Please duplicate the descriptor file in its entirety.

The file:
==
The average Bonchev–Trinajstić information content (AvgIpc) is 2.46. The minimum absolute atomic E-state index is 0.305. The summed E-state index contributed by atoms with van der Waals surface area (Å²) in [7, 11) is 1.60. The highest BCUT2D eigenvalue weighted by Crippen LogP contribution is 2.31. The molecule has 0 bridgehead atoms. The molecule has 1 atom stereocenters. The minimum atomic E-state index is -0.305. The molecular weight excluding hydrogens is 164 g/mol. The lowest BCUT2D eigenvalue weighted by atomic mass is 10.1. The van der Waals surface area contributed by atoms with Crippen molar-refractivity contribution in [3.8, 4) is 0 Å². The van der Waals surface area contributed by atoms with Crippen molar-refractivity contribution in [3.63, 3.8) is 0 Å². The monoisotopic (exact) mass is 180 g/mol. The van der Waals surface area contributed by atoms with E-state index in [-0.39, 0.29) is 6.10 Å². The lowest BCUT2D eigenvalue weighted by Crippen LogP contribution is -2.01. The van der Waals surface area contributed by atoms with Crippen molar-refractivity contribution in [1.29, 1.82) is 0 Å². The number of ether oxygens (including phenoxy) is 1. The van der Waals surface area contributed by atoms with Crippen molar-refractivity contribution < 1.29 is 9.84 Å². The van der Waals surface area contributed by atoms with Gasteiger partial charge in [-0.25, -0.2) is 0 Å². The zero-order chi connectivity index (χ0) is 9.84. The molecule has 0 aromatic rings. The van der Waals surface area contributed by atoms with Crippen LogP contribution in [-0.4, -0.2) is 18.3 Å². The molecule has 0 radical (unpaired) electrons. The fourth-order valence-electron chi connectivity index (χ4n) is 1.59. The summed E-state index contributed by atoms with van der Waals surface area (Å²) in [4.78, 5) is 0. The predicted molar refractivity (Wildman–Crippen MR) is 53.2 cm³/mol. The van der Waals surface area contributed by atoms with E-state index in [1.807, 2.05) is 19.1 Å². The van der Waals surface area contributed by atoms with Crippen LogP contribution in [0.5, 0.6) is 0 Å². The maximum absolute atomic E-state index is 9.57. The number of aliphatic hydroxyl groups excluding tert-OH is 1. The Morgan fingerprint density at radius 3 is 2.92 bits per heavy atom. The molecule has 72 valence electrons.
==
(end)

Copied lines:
The average Bonchev–Trinajstić information content (AvgIpc) is 2.46. The minimum absolute atomic E-state index is 0.305. The summed E-state index contributed by atoms with van der Waals surface area (Å²) in [7, 11) is 1.60. The highest BCUT2D eigenvalue weighted by Crippen LogP contribution is 2.31. The molecule has 0 bridgehead atoms. The molecule has 1 atom stereocenters. The minimum atomic E-state index is -0.305. The molecular weight excluding hydrogens is 164 g/mol. The lowest BCUT2D eigenvalue weighted by atomic mass is 10.1. The van der Waals surface area contributed by atoms with Crippen molar-refractivity contribution in [3.8, 4) is 0 Å². The van der Waals surface area contributed by atoms with Crippen molar-refractivity contribution in [3.63, 3.8) is 0 Å². The monoisotopic (exact) mass is 180 g/mol. The van der Waals surface area contributed by atoms with E-state index in [-0.39, 0.29) is 6.10 Å². The lowest BCUT2D eigenvalue weighted by Crippen LogP contribution is -2.01. The van der Waals surface area contributed by atoms with Crippen molar-refractivity contribution in [1.29, 1.82) is 0 Å². The number of ether oxygens (including phenoxy) is 1. The van der Waals surface area contributed by atoms with Crippen molar-refractivity contribution < 1.29 is 9.84 Å². The van der Waals surface area contributed by atoms with Gasteiger partial charge in [-0.25, -0.2) is 0 Å². The zero-order chi connectivity index (χ0) is 9.84. The molecule has 0 aromatic rings. The van der Waals surface area contributed by atoms with Crippen LogP contribution in [-0.4, -0.2) is 18.3 Å². The molecule has 0 radical (unpaired) electrons. The fourth-order valence-electron chi connectivity index (χ4n) is 1.59. The summed E-state index contributed by atoms with van der Waals surface area (Å²) in [4.78, 5) is 0. The predicted molar refractivity (Wildman–Crippen MR) is 53.2 cm³/mol. The van der Waals surface area contributed by atoms with E-state index in [1.807, 2.05) is 19.1 Å². The van der Waals surface area contributed by atoms with Crippen LogP contribution in [0.5, 0.6) is 0 Å². The maximum absolute atomic E-state index is 9.57. The number of aliphatic hydroxyl groups excluding tert-OH is 1. The Morgan fingerprint density at radius 3 is 2.92 bits per heavy atom. The molecule has 72 valence electrons.